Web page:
The comment, “He/she is born a leader” is commonplace. Certain natural traits inherent in some people tend to make them occupy a niche where other people look up to them for leadership. Whether this argument is true or, a fallacy remains a debatable issue. Nonetheless, there are various l traits that are common in effective leaders. Some are innate while others are learnt through training and experience. Of these traits, commitment to excellence takes a leading role in today’s leader.
Any person worth of being regarded as an exemplary leader must commit him/her self to the pursuit of excellence. To this leader, second best is hardly an ingredient for success. Commitment to excellence drives one to setting and maintaining higher performance standards, both for the benefit of his organizational objectives as well as personal growth and development. Leaders who commit themselves to excellence are also proactive in upgrading the bar with an aim of recording excellence in multiple areas. Such leaders rarely compromise standards or values (Cox & Hoover, 2002). They demand excellence, both from their juniors and themselves. Excellent leaders have an obsession for getting every little detail exactly right. The excellent leader heavily draws from the advice that, if it is worth doing, it is worth doing right.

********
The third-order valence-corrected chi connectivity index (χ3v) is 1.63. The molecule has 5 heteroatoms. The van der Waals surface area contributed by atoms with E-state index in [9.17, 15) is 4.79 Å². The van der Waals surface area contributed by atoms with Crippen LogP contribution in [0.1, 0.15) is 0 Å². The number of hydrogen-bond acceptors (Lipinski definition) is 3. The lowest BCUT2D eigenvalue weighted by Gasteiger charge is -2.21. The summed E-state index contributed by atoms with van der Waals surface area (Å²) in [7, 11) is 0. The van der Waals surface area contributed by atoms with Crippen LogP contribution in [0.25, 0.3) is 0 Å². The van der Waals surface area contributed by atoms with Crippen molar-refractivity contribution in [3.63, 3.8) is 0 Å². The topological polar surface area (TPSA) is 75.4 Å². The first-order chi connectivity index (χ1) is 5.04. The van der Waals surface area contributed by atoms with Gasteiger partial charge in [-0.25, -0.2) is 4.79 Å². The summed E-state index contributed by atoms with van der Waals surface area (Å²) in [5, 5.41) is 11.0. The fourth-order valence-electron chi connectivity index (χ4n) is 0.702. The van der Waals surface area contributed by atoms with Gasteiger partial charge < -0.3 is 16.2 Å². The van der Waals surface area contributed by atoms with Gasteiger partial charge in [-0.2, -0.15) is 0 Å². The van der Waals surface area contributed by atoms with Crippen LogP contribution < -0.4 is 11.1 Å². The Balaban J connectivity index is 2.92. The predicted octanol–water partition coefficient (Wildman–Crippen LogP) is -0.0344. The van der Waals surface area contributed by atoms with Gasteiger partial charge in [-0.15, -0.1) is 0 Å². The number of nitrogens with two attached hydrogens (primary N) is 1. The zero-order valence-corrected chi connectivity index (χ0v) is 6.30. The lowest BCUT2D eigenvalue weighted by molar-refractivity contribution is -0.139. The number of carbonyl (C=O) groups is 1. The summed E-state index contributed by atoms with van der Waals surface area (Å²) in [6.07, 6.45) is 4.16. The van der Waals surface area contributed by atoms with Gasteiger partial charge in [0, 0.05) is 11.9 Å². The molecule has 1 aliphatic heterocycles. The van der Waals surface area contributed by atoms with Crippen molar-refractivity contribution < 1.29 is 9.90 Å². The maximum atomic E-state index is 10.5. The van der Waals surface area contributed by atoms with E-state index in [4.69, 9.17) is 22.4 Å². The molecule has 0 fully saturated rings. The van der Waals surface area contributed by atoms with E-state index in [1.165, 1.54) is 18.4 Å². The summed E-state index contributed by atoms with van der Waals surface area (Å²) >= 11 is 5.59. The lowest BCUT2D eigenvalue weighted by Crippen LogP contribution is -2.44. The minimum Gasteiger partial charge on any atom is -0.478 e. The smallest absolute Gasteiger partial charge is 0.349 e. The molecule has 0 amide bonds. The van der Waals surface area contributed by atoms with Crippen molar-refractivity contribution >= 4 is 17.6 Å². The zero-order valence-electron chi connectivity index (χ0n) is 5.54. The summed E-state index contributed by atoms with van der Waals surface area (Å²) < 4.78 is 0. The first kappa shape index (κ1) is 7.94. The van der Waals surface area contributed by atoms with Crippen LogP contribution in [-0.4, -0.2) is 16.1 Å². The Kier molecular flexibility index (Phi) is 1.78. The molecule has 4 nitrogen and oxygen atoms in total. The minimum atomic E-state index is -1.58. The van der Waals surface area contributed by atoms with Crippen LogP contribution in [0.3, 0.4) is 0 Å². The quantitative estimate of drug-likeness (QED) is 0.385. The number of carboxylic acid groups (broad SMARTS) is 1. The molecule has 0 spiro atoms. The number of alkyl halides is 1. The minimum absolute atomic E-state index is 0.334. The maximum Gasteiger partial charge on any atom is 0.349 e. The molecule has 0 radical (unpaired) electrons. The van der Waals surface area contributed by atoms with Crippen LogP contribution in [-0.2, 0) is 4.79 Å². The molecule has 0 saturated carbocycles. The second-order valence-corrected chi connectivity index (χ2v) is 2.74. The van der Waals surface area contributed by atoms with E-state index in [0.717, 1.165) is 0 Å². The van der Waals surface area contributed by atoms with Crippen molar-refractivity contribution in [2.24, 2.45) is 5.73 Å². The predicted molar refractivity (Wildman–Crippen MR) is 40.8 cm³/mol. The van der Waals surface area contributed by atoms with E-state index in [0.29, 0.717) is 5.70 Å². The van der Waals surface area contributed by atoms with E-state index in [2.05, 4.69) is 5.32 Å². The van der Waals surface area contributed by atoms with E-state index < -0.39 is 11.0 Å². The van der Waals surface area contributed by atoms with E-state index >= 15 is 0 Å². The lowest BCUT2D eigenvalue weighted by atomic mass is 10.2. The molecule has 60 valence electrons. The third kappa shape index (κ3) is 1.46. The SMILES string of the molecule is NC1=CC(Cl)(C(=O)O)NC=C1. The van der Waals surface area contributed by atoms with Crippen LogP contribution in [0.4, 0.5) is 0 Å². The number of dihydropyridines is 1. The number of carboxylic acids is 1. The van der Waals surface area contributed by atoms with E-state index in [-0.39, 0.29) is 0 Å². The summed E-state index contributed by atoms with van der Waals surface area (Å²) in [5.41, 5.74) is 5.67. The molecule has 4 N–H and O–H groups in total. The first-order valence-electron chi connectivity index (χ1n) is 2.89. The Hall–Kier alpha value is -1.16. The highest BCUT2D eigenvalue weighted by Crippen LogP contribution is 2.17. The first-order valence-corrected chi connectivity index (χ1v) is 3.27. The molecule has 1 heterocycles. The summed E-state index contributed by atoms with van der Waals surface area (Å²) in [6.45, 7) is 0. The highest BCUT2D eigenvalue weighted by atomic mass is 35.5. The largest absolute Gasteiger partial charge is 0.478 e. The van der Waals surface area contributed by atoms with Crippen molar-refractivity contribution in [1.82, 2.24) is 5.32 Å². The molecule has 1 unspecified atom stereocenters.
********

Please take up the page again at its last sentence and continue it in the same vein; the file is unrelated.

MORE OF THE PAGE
A leader who wholly throws himself into the effort of pursuit of excellence establishes “a championship culture” (Carter, Ulrich & Goldsmith, 2005)). Upon the achievement of excellence, employees feel valued, the leader rides on the feeling that his organization is the best, and customers regard the services as extraordinary. Everybody involved adopts the feeling of being a champion. The leader will influence others to integrate the value of commitment to excellence in the organization’s vision, mission, core values as well as strategic plan-the path to creating a championship culture. According to Williams and Denney (2010), one had better toil for absolute quality and excellence- or they cannot compete.